lErrorType – Optional, default value is 1. Type of error to be minimized: 1 – absolute error; 2 – weighted difference (weighted absolute error).

bDontAmend – Optional, default value is FALSE. TRUE does not amend the rounded summands to match the rounded sum. FALSE performs amendments as described above. This parameter is mainly for ease of use in presentations to see this function’s impact.


Diaconis, P., & Freedman, D. (2007, July 13). On Rounding Percentages. Retrieved from (external link!) http://statweb.stanford.edu/~cgates/PERSI/papers/freedman79.pdf

Sande, G. (2005, August 7). Guaranteed Controlled Rounding for Many Totals in Multi-way and Hierarchical Tables. Retrieved from (external link!) https://nces.ed.gov/FCSM/pdf/2005FCSM_Sande_IXA.pdf

Appendix – RoundToSum Code

Please read my Disclaimer.

Option Explicit

Function RoundToSum(vInput As Variant, Optional lDigits As Long = 2, Optional bAbsSum As Boolean = True, _
    Optional lErrorType As Long = 1, Optional bDontAmend As Boolean = False) As Variant
'Calculate rounded summands which exactly add up to the rounded sum of unrounded summands.
'It uses the largest remainder method which minimizes the error to the original unrounded summands.
'V2.0 PB 26-Nov-2022 (C) (P) by Bernd Plumhoff
Dim i As Long, j As Long, k As Long, n As Long, lCount As Long, lSgn As Long
Dim d As Double, dDiff As Double, dRoundedSum As Double, dSumAbs As Double: Dim vA As Variant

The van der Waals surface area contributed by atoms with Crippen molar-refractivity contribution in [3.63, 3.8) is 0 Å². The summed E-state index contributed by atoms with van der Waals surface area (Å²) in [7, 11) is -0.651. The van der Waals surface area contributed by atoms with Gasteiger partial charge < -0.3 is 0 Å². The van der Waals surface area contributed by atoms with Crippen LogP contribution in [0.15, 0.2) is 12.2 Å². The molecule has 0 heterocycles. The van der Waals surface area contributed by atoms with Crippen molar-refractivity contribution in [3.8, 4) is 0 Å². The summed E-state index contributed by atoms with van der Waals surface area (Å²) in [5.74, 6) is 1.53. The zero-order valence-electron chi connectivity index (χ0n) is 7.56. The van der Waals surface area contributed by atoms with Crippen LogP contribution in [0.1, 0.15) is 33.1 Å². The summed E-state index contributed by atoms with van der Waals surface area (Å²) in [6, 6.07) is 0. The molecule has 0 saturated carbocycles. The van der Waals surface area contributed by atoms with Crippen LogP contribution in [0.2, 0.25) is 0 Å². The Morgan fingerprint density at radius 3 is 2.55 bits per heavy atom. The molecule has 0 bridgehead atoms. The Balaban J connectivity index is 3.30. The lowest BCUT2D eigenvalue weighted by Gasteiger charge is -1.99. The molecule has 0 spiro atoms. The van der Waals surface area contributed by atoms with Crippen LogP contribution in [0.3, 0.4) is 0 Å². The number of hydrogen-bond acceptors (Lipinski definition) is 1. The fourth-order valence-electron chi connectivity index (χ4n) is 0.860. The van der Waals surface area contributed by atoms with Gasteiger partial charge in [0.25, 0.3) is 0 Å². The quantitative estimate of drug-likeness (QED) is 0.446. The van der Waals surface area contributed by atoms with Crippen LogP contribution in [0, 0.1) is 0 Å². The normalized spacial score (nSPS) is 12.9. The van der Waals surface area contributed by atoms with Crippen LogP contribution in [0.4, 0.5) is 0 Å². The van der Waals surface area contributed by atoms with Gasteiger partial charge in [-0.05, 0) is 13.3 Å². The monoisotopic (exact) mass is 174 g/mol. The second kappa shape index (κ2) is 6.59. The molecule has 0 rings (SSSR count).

With Application.WorksheetFunction
vA = .Transpose(.Transpose(vInput)): On Error GoTo Errhdl: i = vA(1) 'Force error in case of vertical arrays
On Error GoTo 0: n = UBound(vA): ReDim vC(1 To n) As Variant, vD(1 To n) As Variant: dSumAbs = .Sum(vA)
For i = 1 To n
    d = IIf(bAbsSum, vA(i), vA(i) / dSumAbs * 100#): vC(i) = .Round(d, lDigits)
    If lErrorType = 1 Then 'Absolute error
        vD(i) = vC(i) - d
    ElseIf lErrorType = 2 Then 'Weighted difference = Weighted absolute error
        vD(i) = (vC(i) - d) * d
        RoundToSum = CVErr(xlErrValue): Exit Function
    End If
Next i
If Not bDontAmend Then
    dRoundedSum = .Round(IIf(bAbsSum, dSumAbs, 100#), lDigits)
    dDiff = .Round(dRoundedSum - .Sum(vC), lDigits)
    If dDiff <> 0# Then
        lSgn = Sgn(dDiff): lCount = .Round(Abs(dDiff) * 10 ^ lDigits, 0)
        'Now find highest (lowest) lCount indices in vC
        ReDim m(1 To lCount) As Long
        For i = 1 To lCount: m(i) = i: Next i
        For i = 1 To lCount - 1
            For j = i + 1 To lCount
                If lSgn * vD(i) > lSgn * vD(j) Then k = m(i): m(i) = m(j): m(j) = k
            Next j
        Next i
        For i = lCount + 1 To n
            If lSgn * vD(i) < lSgn * vD(m(lCount)) Then
                j = lCount - 1
                Do While j > 0
                    If lSgn * vD(i) >= lSgn * vD(m(j)) Then Exit Do
                    j = j - 1
                For k = lCount To j + 2 Step -1: m(k) = m(k - 1): Next k: m(j + 1) = i
            End If
        Next i
        For i = 1 To lCount: vC(m(i)) = .Round(vC(m(i)) + dDiff / lCount, lDigits): Next
    End If
End If
RoundToSum = vC
If TypeName(Application.Caller) = "Range" Then
    If Application.Caller.Rows.Count > Application.Caller.Columns.Count Then
        RoundToSum = .Transpose(vC) 'It's two-dimensional with 2nd dim const = 1
    End If
End If
Exit Function
'Transpose variants to be able to address them with vA(i), not vA(i,1)
vA = .Transpose(vA): Resume Next
End With
End Function

Please read my Disclaimer.

roundtosum.xlsm [58 KB Excel file, open and use at your own risk]